Opium Abuse Symptoms
Opium has been widely used both medically and recreationally. Medically, the drug has been used in managing chronic and severe pain, more so among cancer patients as a substitute for morphine. The drug has also been used in managing pain after surgical operations. However, opium is quite popular with recreational users, mainly due to its ability to activate the reward systems of the brain, producing euphoria and taking the individual to a world where they do not experience pain or trouble. This is actually why the drug has been quite popular with individuals trying to escape reality.
Being one of the drugs known to activate the body’s reward systems, opium is highly habit-forming. Dependence is more likely when the individual takes it for long periods of time and in large doses. Of course, there are variations in the time taken before an individual becomes completely hooked, since it depends on the individual’s metabolism, the amounts taken, and the duration of time in which the drug was taken. Nevertheless, the individual would quickly develop a craving for the drugs. He or she would compulsively seek the drugs and consume them with little or no regard to the damaging effects such actions would have on their love lives, family, workplace, and social relationships.
Still, with continued consumption of the drugs, the individual will obtain diminishing effectiveness of the drug. This is a result of the buildup of chemicals in the body, in which case the body becomes accustomed to having particular dosages of the drug in the system. To recapture or regain the original effects of opium abuse, the individual takes higher doses. As much as the increase would bring a temporary reprieve, the individual develops even higher chemical tolerance and need to increase the doses even more. Given the threat posed for overdose, it becomes imperative that the individual seeks to quit the drugs as early as possible.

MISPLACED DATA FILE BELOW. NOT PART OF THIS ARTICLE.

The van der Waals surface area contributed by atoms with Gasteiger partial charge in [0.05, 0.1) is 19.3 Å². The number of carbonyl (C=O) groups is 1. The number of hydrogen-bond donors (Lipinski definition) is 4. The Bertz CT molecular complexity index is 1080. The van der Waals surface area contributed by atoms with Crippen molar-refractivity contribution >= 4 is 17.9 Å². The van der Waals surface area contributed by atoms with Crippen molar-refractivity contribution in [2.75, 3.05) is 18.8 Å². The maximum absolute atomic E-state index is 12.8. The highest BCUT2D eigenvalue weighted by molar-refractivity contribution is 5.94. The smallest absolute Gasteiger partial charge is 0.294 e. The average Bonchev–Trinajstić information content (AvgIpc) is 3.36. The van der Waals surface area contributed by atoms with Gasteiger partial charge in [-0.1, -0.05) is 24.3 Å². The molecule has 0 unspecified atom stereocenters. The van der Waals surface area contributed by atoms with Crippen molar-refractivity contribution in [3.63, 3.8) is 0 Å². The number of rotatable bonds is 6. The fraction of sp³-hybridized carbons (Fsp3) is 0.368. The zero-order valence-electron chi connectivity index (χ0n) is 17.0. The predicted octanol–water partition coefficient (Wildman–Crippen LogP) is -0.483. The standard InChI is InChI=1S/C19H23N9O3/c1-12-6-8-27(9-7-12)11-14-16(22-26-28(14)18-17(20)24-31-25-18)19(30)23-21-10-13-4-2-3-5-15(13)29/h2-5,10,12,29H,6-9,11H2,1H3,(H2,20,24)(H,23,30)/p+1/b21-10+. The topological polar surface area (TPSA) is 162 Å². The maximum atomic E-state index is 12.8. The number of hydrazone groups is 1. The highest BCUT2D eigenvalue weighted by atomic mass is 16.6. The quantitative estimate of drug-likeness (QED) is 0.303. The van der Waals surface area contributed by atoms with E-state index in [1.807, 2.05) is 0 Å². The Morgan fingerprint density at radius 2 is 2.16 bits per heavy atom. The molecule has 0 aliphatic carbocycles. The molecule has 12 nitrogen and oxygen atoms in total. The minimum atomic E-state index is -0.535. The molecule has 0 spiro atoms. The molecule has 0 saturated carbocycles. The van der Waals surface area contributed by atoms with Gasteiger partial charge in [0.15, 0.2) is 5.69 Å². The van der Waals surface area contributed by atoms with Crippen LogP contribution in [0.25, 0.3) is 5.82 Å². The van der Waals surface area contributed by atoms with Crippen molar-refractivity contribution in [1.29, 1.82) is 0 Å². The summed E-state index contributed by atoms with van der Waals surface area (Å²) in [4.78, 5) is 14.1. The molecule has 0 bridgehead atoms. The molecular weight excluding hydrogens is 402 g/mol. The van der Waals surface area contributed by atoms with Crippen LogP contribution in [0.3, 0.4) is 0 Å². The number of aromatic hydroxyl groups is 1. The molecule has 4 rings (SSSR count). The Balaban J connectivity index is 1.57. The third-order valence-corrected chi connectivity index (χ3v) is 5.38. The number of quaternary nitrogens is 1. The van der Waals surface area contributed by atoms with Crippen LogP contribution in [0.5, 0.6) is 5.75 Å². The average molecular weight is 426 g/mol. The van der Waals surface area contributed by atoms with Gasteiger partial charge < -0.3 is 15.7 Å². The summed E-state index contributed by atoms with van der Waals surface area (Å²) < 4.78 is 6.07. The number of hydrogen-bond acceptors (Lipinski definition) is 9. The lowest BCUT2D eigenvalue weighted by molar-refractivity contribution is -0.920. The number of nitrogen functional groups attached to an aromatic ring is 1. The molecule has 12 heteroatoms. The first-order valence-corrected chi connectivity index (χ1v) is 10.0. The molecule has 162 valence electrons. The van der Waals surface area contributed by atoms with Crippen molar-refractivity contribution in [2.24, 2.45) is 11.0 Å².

Telling whether your loved one is abusing opium may be a bit difficult, more so if it was prescribed. You can never be sure whether the individual really needs the drug or not. However, you could be on the lookout for particular symptoms, which can be behavioral, psychological, or physiological.
Be on the lookout for any pills, syringes, pill bottles, bent or slightly burnt spoons. These are paraphernalia for opium use. The physical appearance of the individual also gives clues of likely use of opium. Be on the lookout for constricted pupils, itching or scratching, impaired mental capacity, general body weakness, lethargy, hyperactivity, diarrhea, stomach upsets, constipation, pale skin, extreme and abnormal sweating, extreme thirst, and depressed breathing. You may also notice needle marks on the individuals’ ankles, knees, and arms, or a red and raw nose from snorting.